Evanston residents line up to vote at a polling station at Trinity Lutheran Church, in Evanston, Illinois, March 17, 2020.

While Joanne and I were still committed to voting in person, Jakupcak’s post gave me pause.  As I scrolled on, I read pharmacist Elizabeth Thrush’s post.

“So, I just went to vote,” she told her Facebook friends. “The election judges have no sanitizer, gloves or any protections to be dealing with the public all day today. Please don’t go if you’re sick and if you have any extra protection supplies please donate them to the volunteers or bring your own to protect yourself!”
 
The more I read, the more concerned I became.  Voting in person was not something we considered lightly, but after discussing it with my wife, we decided to not take the children with us, and would ensure we maintained distance from other voters.
 
When we arrived at the Knights of Columbus hall, the first noticeable sign was the absence of many cars in the parking lot.
 
We quickly made our way through the entrance to our precinct check-in desk, where an election judge, properly equipped with latex gloves and ample hand sanitizer nearby, took our information. I looked around for other activity, since this location serves about six different local voting precincts. Only one other voter was present during our time there, so maintaining social distance with others wasn’t an issue.

We registered our names, received our ballots, and proceeded to the voting booth.  After filling out our forms and making our selections, my wife and I proceeded to the ballot box to submit our votes. I looked at the number on the digital readout of the ballot box that shows how many people voted before us in the precinct. It appeared that we were 21st and 22nd. The election judge helped ensure our ballots were properly submitted, and we took our “I Voted” stickers and left.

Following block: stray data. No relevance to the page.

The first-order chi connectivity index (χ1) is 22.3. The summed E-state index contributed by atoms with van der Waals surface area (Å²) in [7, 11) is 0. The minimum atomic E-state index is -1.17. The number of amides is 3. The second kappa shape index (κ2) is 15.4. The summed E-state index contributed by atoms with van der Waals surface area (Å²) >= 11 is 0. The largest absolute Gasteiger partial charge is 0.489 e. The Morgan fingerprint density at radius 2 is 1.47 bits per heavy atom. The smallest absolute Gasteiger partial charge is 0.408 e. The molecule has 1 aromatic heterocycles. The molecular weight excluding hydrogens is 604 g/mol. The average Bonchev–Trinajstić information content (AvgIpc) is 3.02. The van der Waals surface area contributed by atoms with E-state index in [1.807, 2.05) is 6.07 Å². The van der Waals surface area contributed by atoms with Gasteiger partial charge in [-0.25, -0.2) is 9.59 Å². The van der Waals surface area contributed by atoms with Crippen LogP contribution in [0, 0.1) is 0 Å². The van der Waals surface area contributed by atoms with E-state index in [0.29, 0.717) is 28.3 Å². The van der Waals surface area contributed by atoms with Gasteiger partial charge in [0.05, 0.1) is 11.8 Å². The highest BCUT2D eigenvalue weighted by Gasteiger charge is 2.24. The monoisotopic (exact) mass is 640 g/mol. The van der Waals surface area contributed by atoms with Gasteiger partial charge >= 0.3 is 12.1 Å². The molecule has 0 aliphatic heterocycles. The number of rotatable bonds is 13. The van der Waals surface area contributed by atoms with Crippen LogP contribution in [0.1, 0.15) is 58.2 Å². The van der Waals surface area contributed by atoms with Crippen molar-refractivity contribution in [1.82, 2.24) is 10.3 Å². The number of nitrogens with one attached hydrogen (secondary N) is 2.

Our entire experience lasted fewer than 10 minutes. While we didn’t really encounter many people inside the location, the ominous concerns about COVID-19 were present throughout the process.
 
I read later that others in my area had great concerns about the perceived lack of cleaning of voting booths, or lack of availability of safety equipment such as gloves and hand sanitizer.  
 
Later that day, as we watched election returns trickle in, it was clear that the coronavirus had profoundly affected voters all across the state, some of whom had to wait in long lines. There was also confusion with polling locations, and others dealing with precincts where election judges didn’t show up.
 
Early indications showed that in-person voter turnout was down in many locations throughout Illinois this year, but requests for mail-in ballots and early voting reached record highs.
 
While it wasn’t the way Joanne thought her first voting experience would unfold, the decision on how to vote, and when, is a personal one.   
 
We hope to have the opportunity to share the experience with our children in the general election in November, at a time when — hopefully — concerns about COVID-19 have eased, and life and voting are back to normal.